Flying Russian flags, more Wagner troops arrive in Belarus as part of a deal that ended their mutiny

More mercenaries from Russian military contractor Wagner arrived in Belarus on Monday, a monitoring group said, continuing their resettlement in the former Soviet nation after last month’s short-lived mutiny.

Belaruski Hajun, a Belarusian activist group that monitors troop movements in Belarus, said a convoy of about 20 vehicles bearing Russian flags and Wagner insignia entered the country on Monday heading for a field camp that the Belarusian authorities had offered to the company.

The group said it was the third Wagner convoy entering the country since last week.

Belarusian President Alexander Lukashenko, who brokered a deal that ended last month’s rebellion launched by Wagner chief Yevgeny Prigozhin, said his country’s military could benefit from the mercenaries’ combat experience.

On Friday, Belarusian state television aired a video of Wagner instructors training Belarusian territorial defense forces at a firing range in the Asipovichy region, where there is a camp offered to Wagner.

A Belarusian messaging app chain alleged last week that Prigozhin spent a night at the camp near Tsel, about 90 kilometers (about 55 miles) southeast of Minsk, and posted a picture of himself in a tent.

In the revolt that began on June 23 and lasted less than 24 hours, Prigozhin’s mercenaries quickly swept through the southern Russian city of Rostov-on-Don and captured the headquarters there. military without firing a shot, before traveling about 200 kilometers (125 miles) from Moscow. Prigozhin called it a “march of justice” to oust Defense Minister Sergei Shoigu and Chief of the General Staff Valery Gerasimov, who demanded that Wagner sign contracts with the Defense Ministry.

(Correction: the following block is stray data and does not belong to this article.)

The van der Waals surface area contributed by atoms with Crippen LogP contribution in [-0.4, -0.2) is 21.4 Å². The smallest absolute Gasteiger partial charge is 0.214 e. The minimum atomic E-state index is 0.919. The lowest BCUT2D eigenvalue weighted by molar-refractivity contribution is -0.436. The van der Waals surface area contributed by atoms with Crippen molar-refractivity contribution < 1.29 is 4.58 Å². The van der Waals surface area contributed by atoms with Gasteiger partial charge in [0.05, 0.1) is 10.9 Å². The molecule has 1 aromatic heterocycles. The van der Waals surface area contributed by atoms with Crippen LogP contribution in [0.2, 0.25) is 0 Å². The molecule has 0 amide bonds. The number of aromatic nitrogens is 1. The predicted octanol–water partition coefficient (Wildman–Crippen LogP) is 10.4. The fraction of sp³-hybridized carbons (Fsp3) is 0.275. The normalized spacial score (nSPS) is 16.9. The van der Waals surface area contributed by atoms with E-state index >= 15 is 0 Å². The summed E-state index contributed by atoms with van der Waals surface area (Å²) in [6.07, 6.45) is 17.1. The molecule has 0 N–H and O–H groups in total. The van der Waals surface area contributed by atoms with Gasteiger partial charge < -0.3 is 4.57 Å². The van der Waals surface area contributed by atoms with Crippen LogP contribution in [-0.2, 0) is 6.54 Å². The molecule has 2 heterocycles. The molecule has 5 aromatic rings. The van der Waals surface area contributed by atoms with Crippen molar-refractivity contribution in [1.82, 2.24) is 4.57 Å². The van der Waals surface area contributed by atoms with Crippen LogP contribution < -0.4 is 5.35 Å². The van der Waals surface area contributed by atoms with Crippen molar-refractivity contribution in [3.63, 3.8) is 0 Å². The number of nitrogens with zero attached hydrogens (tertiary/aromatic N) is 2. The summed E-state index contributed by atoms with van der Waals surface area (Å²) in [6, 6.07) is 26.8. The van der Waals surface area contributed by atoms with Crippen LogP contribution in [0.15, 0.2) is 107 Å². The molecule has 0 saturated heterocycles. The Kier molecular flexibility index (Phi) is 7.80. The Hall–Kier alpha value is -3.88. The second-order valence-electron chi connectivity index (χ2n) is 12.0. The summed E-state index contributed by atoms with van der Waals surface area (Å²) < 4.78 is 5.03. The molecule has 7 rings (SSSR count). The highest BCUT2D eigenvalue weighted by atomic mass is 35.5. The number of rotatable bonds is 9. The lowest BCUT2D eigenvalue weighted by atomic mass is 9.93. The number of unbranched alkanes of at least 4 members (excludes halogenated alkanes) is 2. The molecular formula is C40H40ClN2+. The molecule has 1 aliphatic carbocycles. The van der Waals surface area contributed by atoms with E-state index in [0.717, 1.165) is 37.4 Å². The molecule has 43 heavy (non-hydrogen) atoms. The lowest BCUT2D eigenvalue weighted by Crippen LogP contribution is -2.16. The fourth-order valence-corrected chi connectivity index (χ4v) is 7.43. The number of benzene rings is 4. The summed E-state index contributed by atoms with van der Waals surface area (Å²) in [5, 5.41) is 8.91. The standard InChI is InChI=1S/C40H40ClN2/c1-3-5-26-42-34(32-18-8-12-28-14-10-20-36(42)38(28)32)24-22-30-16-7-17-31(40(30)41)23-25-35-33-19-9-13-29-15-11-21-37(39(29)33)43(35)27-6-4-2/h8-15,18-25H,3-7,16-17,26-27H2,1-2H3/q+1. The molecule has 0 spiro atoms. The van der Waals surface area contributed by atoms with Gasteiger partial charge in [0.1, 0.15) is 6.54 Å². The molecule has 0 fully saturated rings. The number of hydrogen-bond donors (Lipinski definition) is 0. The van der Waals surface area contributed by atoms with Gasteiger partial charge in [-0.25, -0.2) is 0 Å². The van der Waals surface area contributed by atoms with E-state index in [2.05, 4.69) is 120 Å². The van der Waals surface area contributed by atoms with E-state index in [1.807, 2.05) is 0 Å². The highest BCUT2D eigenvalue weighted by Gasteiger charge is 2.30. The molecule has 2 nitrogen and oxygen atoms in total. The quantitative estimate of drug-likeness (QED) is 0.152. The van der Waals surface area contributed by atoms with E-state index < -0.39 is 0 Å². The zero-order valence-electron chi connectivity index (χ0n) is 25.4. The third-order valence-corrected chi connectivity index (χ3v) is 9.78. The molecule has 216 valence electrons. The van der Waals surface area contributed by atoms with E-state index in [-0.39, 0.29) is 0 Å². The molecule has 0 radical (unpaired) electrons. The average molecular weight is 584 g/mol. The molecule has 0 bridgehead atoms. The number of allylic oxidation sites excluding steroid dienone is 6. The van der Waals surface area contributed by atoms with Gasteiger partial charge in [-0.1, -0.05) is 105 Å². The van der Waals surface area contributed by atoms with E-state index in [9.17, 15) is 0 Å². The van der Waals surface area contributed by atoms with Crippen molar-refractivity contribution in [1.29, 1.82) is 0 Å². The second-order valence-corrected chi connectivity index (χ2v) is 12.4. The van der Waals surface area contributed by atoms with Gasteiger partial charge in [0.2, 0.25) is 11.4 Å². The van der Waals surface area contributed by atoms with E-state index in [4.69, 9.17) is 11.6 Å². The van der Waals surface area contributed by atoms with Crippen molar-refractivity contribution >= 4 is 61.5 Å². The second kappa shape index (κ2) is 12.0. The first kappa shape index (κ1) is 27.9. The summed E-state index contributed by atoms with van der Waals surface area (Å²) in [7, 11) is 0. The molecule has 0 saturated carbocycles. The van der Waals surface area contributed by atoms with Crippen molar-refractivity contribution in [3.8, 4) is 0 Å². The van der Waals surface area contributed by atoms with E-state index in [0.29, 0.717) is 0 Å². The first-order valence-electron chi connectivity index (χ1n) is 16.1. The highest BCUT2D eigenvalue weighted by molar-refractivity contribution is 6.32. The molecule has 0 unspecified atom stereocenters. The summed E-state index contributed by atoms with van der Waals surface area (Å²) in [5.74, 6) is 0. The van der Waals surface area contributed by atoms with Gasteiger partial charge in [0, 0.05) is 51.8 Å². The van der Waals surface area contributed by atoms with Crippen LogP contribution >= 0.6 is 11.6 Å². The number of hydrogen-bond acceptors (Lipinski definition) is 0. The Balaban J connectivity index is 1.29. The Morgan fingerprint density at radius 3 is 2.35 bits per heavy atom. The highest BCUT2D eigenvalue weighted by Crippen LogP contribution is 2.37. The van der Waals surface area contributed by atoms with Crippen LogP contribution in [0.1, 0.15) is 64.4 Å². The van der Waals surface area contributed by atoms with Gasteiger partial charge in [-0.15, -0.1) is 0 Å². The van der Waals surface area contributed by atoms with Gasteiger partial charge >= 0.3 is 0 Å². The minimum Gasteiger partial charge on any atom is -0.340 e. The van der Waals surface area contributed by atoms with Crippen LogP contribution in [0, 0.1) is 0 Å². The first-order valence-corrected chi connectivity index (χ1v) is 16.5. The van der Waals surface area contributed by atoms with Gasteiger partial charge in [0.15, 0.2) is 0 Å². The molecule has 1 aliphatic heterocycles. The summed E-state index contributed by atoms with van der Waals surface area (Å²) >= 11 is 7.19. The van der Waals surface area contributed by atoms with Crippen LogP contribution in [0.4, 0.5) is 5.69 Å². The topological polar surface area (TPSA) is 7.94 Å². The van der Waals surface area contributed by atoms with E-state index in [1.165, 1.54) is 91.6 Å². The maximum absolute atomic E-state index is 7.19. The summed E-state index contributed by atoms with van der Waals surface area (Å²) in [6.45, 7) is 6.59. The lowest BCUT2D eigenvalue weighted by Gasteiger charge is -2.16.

The mutiny met with little resistance and the mercenaries shot down at least six military helicopters and a command post aircraft, killing at least 10 airmen. Prigozhin ordered his troops back to their camps after making a deal to put down the rebellion in exchange for amnesty for him and his men, and permission to move into Belarus. The terms of the deal and Prigozhin’s fate remained murky.

The Belarusian Defense Ministry did not specify how many Wagner soldiers were in Belarus. Lukashenko has previously said it is up to Prigozhin and Moscow to decide on a move to Belarus. The Kremlin declined to comment.

Russian President Vladimir Putin said Wagner’s troops had a choice between signing contracts with the Defense Ministry, moving to Belarus or withdrawing from service. Putin said last week he had offered Wagner’s officers the option of continuing to serve as a single unit under their same commander when he met with them five days after the rebellion.

Putin’s comments appeared to reflect his efforts to secure the loyalty of Wagner’s mercenaries, some of the most capable Russian forces in Ukraine, after the group’s brief uprising last month posed the most serious threat to his 23-year leadership. reign.

The Russian Defense Ministry said last week that Wagner was completing the handing over of his weapons to the Russian military, as part of Russian authorities’ efforts to defuse the threat posed by mercenaries who appeared to be announcing the end of their operations in Ukraine. where they had played. a prominent role as one of the most capable elements of the Russian forces.

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